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Large-scale graph processing with Apache Flink @GraphDevroom FOSDEM'15

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Apache Flink is a general-purpose platform for batch and streaming distributed data processing. This talk describes how Flink’s powerful APIs, iterative operators and other unique features make it a competitive alternative for large-scale graph processing as well. We take a close look at how one can elegantly express graph analysis tasks, using common Flink operators and how different graph processing models, like vertex-centric, can be easily mapped to Flink dataflows. Next, we get a sneak preview into Flink's upcoming Graph API, Gelly, which further simplifies graph application development in Flink. Finally, we show how to perform end-to-end data analysis, mixing common Flink operators and Gelly, without having to build complex pipelines and combine different systems. We go through a step-by-step example, demonstrating how to perform loading, transformation, filtering, graph creation and analysis, with a single Flink program.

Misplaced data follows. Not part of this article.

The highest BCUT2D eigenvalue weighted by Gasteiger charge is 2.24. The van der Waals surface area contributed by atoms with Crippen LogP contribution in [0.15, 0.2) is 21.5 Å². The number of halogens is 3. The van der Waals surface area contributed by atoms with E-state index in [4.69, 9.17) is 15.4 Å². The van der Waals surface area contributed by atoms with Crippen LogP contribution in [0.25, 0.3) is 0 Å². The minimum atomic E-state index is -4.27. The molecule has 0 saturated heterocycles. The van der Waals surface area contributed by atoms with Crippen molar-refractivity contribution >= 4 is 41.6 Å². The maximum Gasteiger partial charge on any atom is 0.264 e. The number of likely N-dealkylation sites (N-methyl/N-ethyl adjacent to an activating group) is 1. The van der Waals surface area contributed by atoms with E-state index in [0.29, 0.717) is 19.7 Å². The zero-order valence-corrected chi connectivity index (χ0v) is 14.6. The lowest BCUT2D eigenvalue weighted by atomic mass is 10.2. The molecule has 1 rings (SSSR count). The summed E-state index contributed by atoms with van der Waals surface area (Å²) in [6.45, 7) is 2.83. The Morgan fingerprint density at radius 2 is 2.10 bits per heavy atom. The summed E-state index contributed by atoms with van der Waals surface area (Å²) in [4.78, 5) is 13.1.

Published in: Data & Analytics

Large-scale graph processing with Apache Flink @GraphDevroom FOSDEM'15

  1. 1. Vasia Kalavri Flink committer & PhD student @KTH vasia@apache.org @vkalavri Large-Scale Graph Processing with Apache Flink GraphDevroom FOSDEM ‘15
  2. 2. Overview ● What is Apache Flink? ● Why Graph Processing with Flink: ○ user perspective ○ system perspective ● Gelly: the upcoming Flink Graph API ● Example: Music Profiles
  3. 3. Apache Flink quick intro
  4. 4. What is Apache Flink? ● Large-scale data processing engine ● Java and Scala APIs ● Batch and Streaming Analytics ● Runs locally, on your cluster, on YARN ● Performs well even when memory runs out 4
  5. 5. The growing Flink stack 5 Flink Optimizer Flink Stream Builder Common API Scala API (batch and streaming) Java API (batch and streaming) Python API (upcoming) Graph API Apache MRQL Flink Local Runtime Embedded environment (Java collections) Local Environment (for debugging) Remote environment (Regular cluster execution) Apache Tez Data storage HDFSFiles S3 JDBC Redis Rabbit MQ Kafka Azure tables … Single node execution Standalone or YARN cluster
  6. 6. ● map, flatMap ● filter ● reduce, reduceGroup ● join ● coGroup ● aggregate Available Transformations ● cross ● project ● distinct ● union ● iterate ● iterateDelta ● ... 6
  7. 7. DataSet<String> text = env.readTextFile(input); DataSet<Tuple2<String, Integer>> result = text .flatMap((str, out) -> { for (String token : value.split("W")) { out.collect(new Tuple2<>(token, 1)); }) .groupBy(0) .aggregate(SUM, 1); Word Count val input = env.readTextFile(input); val words = input flatMap { line => line.split("W+")} map { word => (word, 1)} val counts = words groupBy(0) sum(1) Java Scala 7